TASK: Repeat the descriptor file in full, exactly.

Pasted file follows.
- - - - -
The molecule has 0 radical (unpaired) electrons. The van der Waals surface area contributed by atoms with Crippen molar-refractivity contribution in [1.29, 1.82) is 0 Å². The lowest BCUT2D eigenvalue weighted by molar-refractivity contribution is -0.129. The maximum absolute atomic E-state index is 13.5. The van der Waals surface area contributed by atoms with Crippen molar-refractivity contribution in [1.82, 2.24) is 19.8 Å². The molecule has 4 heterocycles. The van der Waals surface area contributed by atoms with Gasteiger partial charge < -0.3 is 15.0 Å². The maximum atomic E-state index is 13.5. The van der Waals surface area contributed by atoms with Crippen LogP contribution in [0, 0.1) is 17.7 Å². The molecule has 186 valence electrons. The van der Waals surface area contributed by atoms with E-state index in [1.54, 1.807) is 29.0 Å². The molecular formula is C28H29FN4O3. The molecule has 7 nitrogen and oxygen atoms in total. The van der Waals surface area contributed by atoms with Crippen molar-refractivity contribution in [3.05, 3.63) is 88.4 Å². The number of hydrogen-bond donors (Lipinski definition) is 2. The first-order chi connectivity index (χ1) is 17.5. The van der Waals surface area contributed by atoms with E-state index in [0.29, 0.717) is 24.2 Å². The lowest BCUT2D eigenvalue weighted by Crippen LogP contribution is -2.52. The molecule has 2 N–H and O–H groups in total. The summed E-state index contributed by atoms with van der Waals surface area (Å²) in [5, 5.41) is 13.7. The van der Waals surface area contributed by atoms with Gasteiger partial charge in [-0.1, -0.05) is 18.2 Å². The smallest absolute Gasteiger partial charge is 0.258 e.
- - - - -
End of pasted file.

The molecule has 0 radical (unpaired) electrons. The van der Waals surface area contributed by atoms with Crippen molar-refractivity contribution in [1.29, 1.82) is 0 Å². The lowest BCUT2D eigenvalue weighted by molar-refractivity contribution is -0.129. The maximum absolute atomic E-state index is 13.5. The van der Waals surface area contributed by atoms with Crippen molar-refractivity contribution in [1.82, 2.24) is 19.8 Å². The molecule has 4 heterocycles. The van der Waals surface area contributed by atoms with Gasteiger partial charge < -0.3 is 15.0 Å². The maximum atomic E-state index is 13.5. The van der Waals surface area contributed by atoms with Crippen LogP contribution in [0, 0.1) is 17.7 Å². The molecule has 186 valence electrons. The van der Waals surface area contributed by atoms with E-state index in [1.54, 1.807) is 29.0 Å². The molecular formula is C28H29FN4O3. The molecule has 7 nitrogen and oxygen atoms in total. The van der Waals surface area contributed by atoms with Crippen molar-refractivity contribution in [3.05, 3.63) is 88.4 Å². The number of hydrogen-bond donors (Lipinski definition) is 2. The first-order chi connectivity index (χ1) is 17.5. The van der Waals surface area contributed by atoms with E-state index in [0.29, 0.717) is 24.2 Å². The lowest BCUT2D eigenvalue weighted by Crippen LogP contribution is -2.52. The molecule has 2 N–H and O–H groups in total. The summed E-state index contributed by atoms with van der Waals surface area (Å²) in [5, 5.41) is 13.7. The van der Waals surface area contributed by atoms with Gasteiger partial charge in [-0.1, -0.05) is 18.2 Å². The smallest absolute Gasteiger partial charge is 0.258 e.